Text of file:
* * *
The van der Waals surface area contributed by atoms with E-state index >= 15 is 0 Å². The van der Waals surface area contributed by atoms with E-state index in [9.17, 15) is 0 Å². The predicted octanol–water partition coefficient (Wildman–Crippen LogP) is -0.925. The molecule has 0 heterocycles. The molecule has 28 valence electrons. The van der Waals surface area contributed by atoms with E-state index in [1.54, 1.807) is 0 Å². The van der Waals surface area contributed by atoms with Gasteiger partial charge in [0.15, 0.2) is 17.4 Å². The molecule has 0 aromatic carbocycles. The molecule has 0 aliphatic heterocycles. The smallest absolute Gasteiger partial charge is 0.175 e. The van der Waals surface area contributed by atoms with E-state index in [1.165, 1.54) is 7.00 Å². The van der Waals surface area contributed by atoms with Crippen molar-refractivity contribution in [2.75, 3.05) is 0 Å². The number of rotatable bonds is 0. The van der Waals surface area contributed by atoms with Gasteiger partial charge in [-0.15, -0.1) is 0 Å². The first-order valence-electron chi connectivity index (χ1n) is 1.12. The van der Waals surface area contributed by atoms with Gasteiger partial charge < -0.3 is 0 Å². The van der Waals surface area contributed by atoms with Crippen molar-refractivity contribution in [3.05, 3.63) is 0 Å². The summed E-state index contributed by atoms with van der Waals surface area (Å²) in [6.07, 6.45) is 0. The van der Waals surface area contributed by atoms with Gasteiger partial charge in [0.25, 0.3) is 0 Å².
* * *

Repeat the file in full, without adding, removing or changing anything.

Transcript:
The van der Waals surface area contributed by atoms with E-state index >= 15 is 0 Å². The van der Waals surface area contributed by atoms with E-state index in [9.17, 15) is 0 Å². The predicted octanol–water partition coefficient (Wildman–Crippen LogP) is -0.925. The molecule has 0 heterocycles. The molecule has 28 valence electrons. The van der Waals surface area contributed by atoms with E-state index in [1.54, 1.807) is 0 Å². The van der Waals surface area contributed by atoms with Gasteiger partial charge in [0.15, 0.2) is 17.4 Å². The molecule has 0 aromatic carbocycles. The molecule has 0 aliphatic heterocycles. The smallest absolute Gasteiger partial charge is 0.175 e. The van der Waals surface area contributed by atoms with E-state index in [1.165, 1.54) is 7.00 Å². The van der Waals surface area contributed by atoms with Crippen molar-refractivity contribution in [2.75, 3.05) is 0 Å². The number of rotatable bonds is 0. The van der Waals surface area contributed by atoms with Gasteiger partial charge in [-0.15, -0.1) is 0 Å². The first-order valence-electron chi connectivity index (χ1n) is 1.12. The van der Waals surface area contributed by atoms with Gasteiger partial charge < -0.3 is 0 Å². The van der Waals surface area contributed by atoms with Crippen molar-refractivity contribution in [3.05, 3.63) is 0 Å². The summed E-state index contributed by atoms with van der Waals surface area (Å²) in [6.07, 6.45) is 0. The van der Waals surface area contributed by atoms with Gasteiger partial charge in [0.25, 0.3) is 0 Å².